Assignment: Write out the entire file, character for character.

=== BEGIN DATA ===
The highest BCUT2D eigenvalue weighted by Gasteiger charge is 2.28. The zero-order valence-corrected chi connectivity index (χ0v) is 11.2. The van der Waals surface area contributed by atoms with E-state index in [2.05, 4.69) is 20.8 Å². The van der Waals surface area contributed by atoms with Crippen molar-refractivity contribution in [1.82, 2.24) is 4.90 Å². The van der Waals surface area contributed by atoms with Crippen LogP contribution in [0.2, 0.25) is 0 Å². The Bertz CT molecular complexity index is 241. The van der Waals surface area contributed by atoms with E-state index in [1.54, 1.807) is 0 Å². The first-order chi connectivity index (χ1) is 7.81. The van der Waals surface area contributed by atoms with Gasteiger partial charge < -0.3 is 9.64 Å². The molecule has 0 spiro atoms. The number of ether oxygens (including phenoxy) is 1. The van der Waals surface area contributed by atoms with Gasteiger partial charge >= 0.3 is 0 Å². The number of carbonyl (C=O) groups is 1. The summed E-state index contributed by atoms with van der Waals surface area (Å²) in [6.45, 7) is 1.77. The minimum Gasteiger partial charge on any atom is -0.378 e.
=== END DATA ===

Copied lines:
The highest BCUT2D eigenvalue weighted by Gasteiger charge is 2.28. The zero-order valence-corrected chi connectivity index (χ0v) is 11.2. The van der Waals surface area contributed by atoms with E-state index in [2.05, 4.69) is 20.8 Å². The van der Waals surface area contributed by atoms with Crippen molar-refractivity contribution in [1.82, 2.24) is 4.90 Å². The van der Waals surface area contributed by atoms with Crippen LogP contribution in [0.2, 0.25) is 0 Å². The Bertz CT molecular complexity index is 241. The van der Waals surface area contributed by atoms with E-state index in [1.54, 1.807) is 0 Å². The first-order chi connectivity index (χ1) is 7.81. The van der Waals surface area contributed by atoms with Gasteiger partial charge < -0.3 is 9.64 Å². The molecule has 0 spiro atoms. The number of ether oxygens (including phenoxy) is 1. The van der Waals surface area contributed by atoms with Gasteiger partial charge >= 0.3 is 0 Å². The number of carbonyl (C=O) groups is 1. The summed E-state index contributed by atoms with van der Waals surface area (Å²) in [6.45, 7) is 1.77. The minimum Gasteiger partial charge on any atom is -0.378 e.